Date of Award


Document Type


Degree Name

Master of Science


Department of Mathematics and Statistics

First Advisor

Dennis W. Quinn,PhD


The Air Force is currently developing new products that incorporate a variety of chemicals which may come in contact with product users. To define which chemicals are dangerous to the user, toxicity studies have been performed. However, analysis of toxicity ultimately requires models of the exposed cellular systems. This thesis provides an introduction of how to model and analyze small and large cellular systems. Understanding the underlying behavior of small models and their relation to large systems will lead to a better understanding of how the Air Force should construct intracellular models to assist in future toxicology studies. Developing analysis techniques to include steady state analysis through linearization, and then considering small reaction systems, such as the Brusselator and Schnackenberg models, led to a basic understanding of model behavior. This knowledge was applied to create new models in an effort to begin a transition from previously created models to the construction of models unique to the Air Force. Sensitivity analyses performed on existing systems furthered research efforts by developing knowledge of how systems behave under various initial conditions and perturbations of uncertain constant parameters. Analysis displayed great sensitivity within some models. This analysis was applied to a new model to look for interesting behavior such as oscillatory convergence. The new model was then incorporated into a larger model to determine how its behavior changed with respect to changes in the larger model. This knowledge of how small systems behave in relation to larger systems should help the Air Force to develop and analyze intracellular toxicology models.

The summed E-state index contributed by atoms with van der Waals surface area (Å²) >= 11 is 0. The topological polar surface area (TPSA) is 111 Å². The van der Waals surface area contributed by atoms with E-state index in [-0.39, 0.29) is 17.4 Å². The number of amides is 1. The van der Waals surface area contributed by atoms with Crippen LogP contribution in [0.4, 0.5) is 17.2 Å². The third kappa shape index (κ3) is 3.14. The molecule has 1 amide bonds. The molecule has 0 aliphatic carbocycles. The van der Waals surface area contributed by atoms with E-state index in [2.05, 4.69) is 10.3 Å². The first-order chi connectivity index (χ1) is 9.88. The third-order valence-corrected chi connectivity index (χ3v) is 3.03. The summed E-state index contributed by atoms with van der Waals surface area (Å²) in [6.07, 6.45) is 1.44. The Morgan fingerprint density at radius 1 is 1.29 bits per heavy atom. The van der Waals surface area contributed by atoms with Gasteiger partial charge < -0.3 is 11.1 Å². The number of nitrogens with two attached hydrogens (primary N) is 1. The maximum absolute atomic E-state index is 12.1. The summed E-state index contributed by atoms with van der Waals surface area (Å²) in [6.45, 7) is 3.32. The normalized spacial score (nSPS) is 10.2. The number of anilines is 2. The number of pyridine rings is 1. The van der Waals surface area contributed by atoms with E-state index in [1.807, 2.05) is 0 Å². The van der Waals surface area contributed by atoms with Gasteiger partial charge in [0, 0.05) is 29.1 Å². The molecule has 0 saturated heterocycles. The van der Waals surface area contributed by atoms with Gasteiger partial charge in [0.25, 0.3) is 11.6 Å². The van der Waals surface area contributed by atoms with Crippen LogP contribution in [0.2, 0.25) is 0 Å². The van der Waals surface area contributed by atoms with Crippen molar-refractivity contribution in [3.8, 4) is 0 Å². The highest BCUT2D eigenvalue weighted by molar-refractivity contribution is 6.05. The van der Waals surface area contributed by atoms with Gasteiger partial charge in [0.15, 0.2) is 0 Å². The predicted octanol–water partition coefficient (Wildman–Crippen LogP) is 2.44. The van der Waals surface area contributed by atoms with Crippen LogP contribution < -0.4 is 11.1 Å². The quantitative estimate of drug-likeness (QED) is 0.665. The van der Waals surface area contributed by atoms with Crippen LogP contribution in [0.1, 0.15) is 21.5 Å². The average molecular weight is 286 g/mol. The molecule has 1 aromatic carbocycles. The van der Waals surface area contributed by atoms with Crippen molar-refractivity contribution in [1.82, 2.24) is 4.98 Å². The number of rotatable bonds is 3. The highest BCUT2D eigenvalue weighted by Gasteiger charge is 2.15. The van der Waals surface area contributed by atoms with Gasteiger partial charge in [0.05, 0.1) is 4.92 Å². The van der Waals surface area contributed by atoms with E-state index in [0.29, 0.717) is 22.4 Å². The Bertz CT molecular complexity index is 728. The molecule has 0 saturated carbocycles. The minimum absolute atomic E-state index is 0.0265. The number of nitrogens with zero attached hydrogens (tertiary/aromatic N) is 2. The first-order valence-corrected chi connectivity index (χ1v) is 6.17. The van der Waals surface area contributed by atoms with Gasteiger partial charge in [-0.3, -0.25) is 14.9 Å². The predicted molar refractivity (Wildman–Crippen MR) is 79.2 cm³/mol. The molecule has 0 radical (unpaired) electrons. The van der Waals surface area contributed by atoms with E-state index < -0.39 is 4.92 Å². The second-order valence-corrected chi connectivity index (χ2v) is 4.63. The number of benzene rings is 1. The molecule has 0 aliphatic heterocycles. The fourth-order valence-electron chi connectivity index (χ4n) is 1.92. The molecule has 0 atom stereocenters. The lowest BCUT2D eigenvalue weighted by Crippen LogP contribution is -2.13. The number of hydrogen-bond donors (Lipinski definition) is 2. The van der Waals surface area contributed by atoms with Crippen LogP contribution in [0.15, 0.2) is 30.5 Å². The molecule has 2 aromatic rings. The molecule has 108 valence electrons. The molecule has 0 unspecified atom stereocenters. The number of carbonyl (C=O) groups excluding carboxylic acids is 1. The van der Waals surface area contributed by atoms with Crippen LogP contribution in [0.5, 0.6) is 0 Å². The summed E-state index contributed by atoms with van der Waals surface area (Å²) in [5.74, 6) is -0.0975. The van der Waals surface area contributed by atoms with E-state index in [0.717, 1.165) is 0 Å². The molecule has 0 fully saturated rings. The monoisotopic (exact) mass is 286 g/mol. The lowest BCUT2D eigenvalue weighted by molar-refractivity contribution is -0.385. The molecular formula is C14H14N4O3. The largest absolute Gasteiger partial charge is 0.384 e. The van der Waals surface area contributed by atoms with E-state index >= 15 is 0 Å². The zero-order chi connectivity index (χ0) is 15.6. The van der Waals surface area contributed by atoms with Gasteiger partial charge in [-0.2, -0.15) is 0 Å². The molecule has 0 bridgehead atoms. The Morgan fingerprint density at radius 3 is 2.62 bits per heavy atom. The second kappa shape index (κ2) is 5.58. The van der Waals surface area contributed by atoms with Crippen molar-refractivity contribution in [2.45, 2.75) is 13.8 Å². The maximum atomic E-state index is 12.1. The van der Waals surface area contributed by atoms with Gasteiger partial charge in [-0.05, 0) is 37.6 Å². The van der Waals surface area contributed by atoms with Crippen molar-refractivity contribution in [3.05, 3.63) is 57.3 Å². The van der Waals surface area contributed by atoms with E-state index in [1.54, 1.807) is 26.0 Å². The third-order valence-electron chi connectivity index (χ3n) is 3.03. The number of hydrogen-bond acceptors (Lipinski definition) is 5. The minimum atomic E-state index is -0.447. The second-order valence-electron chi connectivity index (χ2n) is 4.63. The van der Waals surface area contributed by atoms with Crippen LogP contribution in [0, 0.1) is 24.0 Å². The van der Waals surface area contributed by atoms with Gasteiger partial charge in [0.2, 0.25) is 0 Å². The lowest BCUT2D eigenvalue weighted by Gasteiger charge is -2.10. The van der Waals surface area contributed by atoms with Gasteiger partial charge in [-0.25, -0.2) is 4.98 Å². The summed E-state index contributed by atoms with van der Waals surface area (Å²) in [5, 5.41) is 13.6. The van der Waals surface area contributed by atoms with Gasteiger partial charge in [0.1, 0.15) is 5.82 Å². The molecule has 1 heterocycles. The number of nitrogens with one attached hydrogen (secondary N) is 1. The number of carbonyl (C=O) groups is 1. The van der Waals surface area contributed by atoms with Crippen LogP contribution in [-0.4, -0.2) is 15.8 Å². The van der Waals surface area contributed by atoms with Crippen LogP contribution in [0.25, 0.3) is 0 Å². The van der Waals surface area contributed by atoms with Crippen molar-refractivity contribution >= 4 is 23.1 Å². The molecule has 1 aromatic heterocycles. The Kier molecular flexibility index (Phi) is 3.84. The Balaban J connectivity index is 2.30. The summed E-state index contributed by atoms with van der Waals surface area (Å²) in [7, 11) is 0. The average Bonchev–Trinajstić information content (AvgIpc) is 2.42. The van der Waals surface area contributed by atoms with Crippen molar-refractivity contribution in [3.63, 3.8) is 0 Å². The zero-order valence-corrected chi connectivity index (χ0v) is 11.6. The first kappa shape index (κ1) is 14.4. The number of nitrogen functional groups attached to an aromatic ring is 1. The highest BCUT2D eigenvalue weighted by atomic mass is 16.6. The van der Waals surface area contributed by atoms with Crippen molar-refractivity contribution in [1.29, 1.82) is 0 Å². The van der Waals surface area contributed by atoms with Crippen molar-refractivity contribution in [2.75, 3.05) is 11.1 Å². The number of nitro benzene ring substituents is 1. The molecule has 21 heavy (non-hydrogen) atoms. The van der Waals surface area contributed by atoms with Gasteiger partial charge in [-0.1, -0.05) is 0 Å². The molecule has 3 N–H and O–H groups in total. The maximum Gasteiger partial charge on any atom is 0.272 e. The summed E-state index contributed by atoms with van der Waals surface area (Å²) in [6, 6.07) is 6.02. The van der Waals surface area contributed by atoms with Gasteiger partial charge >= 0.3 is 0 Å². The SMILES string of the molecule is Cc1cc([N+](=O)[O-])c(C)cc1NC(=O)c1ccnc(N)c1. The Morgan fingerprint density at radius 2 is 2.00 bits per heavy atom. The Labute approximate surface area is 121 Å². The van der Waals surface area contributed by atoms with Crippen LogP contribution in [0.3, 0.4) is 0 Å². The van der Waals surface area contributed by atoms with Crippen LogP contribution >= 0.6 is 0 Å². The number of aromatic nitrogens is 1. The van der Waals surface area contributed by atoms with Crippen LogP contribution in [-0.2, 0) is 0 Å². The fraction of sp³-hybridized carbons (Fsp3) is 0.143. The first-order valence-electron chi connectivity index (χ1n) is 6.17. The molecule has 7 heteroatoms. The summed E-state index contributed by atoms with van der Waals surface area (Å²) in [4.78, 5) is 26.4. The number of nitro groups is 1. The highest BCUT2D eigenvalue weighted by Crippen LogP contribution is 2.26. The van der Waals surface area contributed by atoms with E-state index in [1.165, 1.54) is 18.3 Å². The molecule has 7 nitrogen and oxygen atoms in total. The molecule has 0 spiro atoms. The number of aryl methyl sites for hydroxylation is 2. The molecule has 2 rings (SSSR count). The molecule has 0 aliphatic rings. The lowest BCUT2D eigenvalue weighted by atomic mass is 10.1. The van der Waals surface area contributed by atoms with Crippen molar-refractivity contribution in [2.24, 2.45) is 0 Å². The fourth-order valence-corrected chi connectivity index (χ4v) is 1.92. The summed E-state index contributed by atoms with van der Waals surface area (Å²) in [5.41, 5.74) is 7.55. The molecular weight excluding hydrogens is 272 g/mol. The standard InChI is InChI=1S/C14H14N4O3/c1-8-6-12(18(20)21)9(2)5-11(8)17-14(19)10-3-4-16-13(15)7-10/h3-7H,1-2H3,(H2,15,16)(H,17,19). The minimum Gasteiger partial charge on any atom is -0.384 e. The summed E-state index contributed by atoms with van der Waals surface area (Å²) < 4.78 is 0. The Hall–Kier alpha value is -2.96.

AFIT Designator


DTIC Accession Number